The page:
LONDON (Reuters) - Siemens (SIEGn.DE) has pulled out of the bidding to provide trains for Britain’s multi-billion pound Crossrail project, raising prospects for rivals Bombardier (BBDb.TO), Hitachi (6501.T) and Spain’s CAF (CAF.MC) to win the contract.
Siemens said on Friday it no longer had the capacity to deliver 600 carriages for the new line to connect east and west London.
“Crossrail is a very large project and, since first undertaking our initial assessment of capacity and deliverability, Siemens has won multiple additional orders,” the company said in a statement.
“To pursue another project of this scale could impact our ability to deliver our current customer commitments.”
The German company said it would still deliver signaling and control systems for the Crossrail project.
Crossrail will link Heathrow west of London to the east of the city through huge new tunnels. Bids for the rail contract are due next month, with a decision expected by mid-2014.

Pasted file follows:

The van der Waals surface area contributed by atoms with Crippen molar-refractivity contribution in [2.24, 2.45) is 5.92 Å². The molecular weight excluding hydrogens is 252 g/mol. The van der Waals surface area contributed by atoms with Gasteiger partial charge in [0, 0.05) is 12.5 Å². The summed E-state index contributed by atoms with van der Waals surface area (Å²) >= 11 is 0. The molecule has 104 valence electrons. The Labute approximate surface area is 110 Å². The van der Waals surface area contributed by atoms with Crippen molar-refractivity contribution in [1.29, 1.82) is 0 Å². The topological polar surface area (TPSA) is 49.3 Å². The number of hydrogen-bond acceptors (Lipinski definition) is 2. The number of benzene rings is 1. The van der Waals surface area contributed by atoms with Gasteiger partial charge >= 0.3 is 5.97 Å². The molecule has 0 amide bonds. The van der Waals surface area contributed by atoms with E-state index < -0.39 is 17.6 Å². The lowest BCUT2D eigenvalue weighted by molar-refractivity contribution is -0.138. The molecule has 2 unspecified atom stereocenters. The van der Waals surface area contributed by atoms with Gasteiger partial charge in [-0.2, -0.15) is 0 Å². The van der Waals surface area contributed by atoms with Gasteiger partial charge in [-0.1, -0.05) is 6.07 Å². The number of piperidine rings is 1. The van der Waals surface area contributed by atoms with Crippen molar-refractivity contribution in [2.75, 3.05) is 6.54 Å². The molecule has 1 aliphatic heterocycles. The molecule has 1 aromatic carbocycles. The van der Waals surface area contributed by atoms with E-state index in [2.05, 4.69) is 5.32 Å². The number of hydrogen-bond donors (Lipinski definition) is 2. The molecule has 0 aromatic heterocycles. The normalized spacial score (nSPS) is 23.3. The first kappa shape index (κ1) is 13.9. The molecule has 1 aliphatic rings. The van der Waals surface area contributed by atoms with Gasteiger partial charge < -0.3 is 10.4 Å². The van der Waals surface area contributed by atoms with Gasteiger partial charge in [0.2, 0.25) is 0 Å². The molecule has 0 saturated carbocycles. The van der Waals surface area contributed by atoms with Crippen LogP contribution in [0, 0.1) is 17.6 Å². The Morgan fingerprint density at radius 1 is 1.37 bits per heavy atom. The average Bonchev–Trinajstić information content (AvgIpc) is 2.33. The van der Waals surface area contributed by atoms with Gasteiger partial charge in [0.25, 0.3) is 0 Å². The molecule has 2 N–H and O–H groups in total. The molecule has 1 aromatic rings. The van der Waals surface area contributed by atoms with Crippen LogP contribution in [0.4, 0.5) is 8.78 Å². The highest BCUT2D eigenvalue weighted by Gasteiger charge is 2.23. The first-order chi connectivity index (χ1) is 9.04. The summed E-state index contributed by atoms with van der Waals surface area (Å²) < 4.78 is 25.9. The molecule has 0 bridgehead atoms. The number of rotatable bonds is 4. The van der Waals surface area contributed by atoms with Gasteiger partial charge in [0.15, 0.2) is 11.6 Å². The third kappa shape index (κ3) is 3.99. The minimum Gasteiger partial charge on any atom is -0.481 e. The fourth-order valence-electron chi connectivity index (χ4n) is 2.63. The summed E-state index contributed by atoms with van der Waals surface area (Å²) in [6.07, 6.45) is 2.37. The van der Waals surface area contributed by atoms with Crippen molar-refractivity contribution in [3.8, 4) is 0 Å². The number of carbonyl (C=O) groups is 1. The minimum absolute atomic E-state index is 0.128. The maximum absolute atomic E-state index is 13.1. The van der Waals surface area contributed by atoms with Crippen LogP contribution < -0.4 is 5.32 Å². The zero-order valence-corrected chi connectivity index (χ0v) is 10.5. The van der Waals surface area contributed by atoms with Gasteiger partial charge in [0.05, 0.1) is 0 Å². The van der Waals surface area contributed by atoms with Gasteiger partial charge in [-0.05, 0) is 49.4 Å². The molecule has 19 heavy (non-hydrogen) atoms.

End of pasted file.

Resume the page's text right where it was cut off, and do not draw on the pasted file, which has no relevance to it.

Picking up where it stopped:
Siemens withdrawal cuts the number of bidders for the 1 billion pound ($1.5 billion) train contract to three - Bombardier, Japan’s Hitachi and Spain’s CAF.
In 2011, Crossrail, Europe’s largest infrastructure project, delayed the award of the contract to supply trains for the $26 billion project to save money. France’s Alstom Transport - best known for building France’s TGV high-speed trains - pulled out of the bidding two years ago.
Siemens recently beat Bombardier on a $2.4 billion contract to build 1,140 new carriages for use on the Thameslink rail line that runs through London and connects Bedford with Brighton on the south coast of England.
Bombardier was not immediately available for comment.
($1 = 0.6638 British pounds)
Reporting by Brenda Goh and Rhys Jones; Additional reporting by Maria Sheahan and Solarina Ho; Editing by Paul Sandle and Jane Merriman